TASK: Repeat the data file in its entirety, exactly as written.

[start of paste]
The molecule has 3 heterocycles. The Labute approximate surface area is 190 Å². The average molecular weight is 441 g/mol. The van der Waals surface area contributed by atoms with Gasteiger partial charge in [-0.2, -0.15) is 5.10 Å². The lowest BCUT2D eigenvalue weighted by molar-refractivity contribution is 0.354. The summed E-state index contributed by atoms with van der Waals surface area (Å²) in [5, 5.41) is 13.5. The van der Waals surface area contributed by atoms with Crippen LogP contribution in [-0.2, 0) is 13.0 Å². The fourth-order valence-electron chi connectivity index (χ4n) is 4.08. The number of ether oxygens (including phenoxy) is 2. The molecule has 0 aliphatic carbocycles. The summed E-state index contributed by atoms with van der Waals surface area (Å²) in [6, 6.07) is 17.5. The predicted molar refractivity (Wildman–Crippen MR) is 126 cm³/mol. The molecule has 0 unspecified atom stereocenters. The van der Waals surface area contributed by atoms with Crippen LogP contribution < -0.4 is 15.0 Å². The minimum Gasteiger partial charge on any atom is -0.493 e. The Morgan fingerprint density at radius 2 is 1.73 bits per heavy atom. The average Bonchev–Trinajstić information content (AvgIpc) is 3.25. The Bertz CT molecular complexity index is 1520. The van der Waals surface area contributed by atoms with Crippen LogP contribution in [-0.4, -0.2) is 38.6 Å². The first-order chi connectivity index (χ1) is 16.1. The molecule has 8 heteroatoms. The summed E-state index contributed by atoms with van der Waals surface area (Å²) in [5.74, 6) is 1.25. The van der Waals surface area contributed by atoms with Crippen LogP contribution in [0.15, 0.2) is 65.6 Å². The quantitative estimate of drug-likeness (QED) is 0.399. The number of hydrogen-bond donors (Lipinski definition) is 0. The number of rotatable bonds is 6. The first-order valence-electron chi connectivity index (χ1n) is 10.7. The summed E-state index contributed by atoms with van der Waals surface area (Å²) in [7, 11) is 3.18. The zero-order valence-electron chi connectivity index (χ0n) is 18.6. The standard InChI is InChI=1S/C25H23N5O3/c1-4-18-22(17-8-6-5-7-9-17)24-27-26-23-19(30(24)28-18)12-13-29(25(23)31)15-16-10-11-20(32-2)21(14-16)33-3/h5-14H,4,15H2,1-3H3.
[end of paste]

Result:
The molecule has 3 heterocycles. The Labute approximate surface area is 190 Å². The average molecular weight is 441 g/mol. The van der Waals surface area contributed by atoms with Gasteiger partial charge in [-0.2, -0.15) is 5.10 Å². The lowest BCUT2D eigenvalue weighted by molar-refractivity contribution is 0.354. The summed E-state index contributed by atoms with van der Waals surface area (Å²) in [5, 5.41) is 13.5. The van der Waals surface area contributed by atoms with Crippen LogP contribution in [-0.2, 0) is 13.0 Å². The fourth-order valence-electron chi connectivity index (χ4n) is 4.08. The number of ether oxygens (including phenoxy) is 2. The molecule has 0 aliphatic carbocycles. The summed E-state index contributed by atoms with van der Waals surface area (Å²) in [6, 6.07) is 17.5. The predicted molar refractivity (Wildman–Crippen MR) is 126 cm³/mol. The molecule has 0 unspecified atom stereocenters. The van der Waals surface area contributed by atoms with Crippen LogP contribution < -0.4 is 15.0 Å². The minimum Gasteiger partial charge on any atom is -0.493 e. The Morgan fingerprint density at radius 2 is 1.73 bits per heavy atom. The average Bonchev–Trinajstić information content (AvgIpc) is 3.25. The Bertz CT molecular complexity index is 1520. The van der Waals surface area contributed by atoms with Crippen LogP contribution in [-0.4, -0.2) is 38.6 Å². The first-order chi connectivity index (χ1) is 16.1. The molecule has 8 heteroatoms. The summed E-state index contributed by atoms with van der Waals surface area (Å²) in [5.74, 6) is 1.25. The van der Waals surface area contributed by atoms with Crippen LogP contribution in [0.15, 0.2) is 65.6 Å². The quantitative estimate of drug-likeness (QED) is 0.399. The number of hydrogen-bond donors (Lipinski definition) is 0. The number of rotatable bonds is 6. The first-order valence-electron chi connectivity index (χ1n) is 10.7. The summed E-state index contributed by atoms with van der Waals surface area (Å²) in [7, 11) is 3.18. The zero-order valence-electron chi connectivity index (χ0n) is 18.6. The standard InChI is InChI=1S/C25H23N5O3/c1-4-18-22(17-8-6-5-7-9-17)24-27-26-23-19(30(24)28-18)12-13-29(25(23)31)15-16-10-11-20(32-2)21(14-16)33-3/h5-14H,4,15H2,1-3H3.